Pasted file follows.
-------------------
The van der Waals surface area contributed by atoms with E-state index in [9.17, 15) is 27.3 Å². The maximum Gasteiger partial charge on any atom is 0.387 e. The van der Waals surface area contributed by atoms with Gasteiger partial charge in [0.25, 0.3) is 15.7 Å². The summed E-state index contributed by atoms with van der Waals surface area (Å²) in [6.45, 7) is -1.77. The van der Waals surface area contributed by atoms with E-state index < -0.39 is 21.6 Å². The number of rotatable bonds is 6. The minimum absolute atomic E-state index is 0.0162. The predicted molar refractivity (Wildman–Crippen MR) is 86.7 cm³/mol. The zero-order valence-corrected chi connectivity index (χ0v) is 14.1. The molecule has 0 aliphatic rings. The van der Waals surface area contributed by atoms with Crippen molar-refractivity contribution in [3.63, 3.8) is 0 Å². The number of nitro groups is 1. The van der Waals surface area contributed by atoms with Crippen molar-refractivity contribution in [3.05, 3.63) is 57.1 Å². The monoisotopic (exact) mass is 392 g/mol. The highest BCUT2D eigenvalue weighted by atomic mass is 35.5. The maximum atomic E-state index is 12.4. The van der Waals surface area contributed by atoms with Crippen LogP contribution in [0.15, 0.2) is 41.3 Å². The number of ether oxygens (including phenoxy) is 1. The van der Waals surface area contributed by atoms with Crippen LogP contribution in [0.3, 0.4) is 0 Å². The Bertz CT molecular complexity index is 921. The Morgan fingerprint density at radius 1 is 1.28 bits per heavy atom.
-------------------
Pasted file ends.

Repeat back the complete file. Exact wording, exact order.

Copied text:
The van der Waals surface area contributed by atoms with E-state index in [9.17, 15) is 27.3 Å². The maximum Gasteiger partial charge on any atom is 0.387 e. The van der Waals surface area contributed by atoms with Gasteiger partial charge in [0.25, 0.3) is 15.7 Å². The summed E-state index contributed by atoms with van der Waals surface area (Å²) in [6.45, 7) is -1.77. The van der Waals surface area contributed by atoms with E-state index < -0.39 is 21.6 Å². The number of rotatable bonds is 6. The minimum absolute atomic E-state index is 0.0162. The predicted molar refractivity (Wildman–Crippen MR) is 86.7 cm³/mol. The zero-order valence-corrected chi connectivity index (χ0v) is 14.1. The molecule has 0 aliphatic rings. The van der Waals surface area contributed by atoms with Crippen molar-refractivity contribution in [3.63, 3.8) is 0 Å². The number of nitro groups is 1. The van der Waals surface area contributed by atoms with Crippen molar-refractivity contribution in [3.05, 3.63) is 57.1 Å². The monoisotopic (exact) mass is 392 g/mol. The highest BCUT2D eigenvalue weighted by atomic mass is 35.5. The maximum atomic E-state index is 12.4. The van der Waals surface area contributed by atoms with Crippen LogP contribution in [0.15, 0.2) is 41.3 Å². The number of ether oxygens (including phenoxy) is 1. The van der Waals surface area contributed by atoms with Crippen LogP contribution in [0.3, 0.4) is 0 Å². The Bertz CT molecular complexity index is 921. The Morgan fingerprint density at radius 1 is 1.28 bits per heavy atom.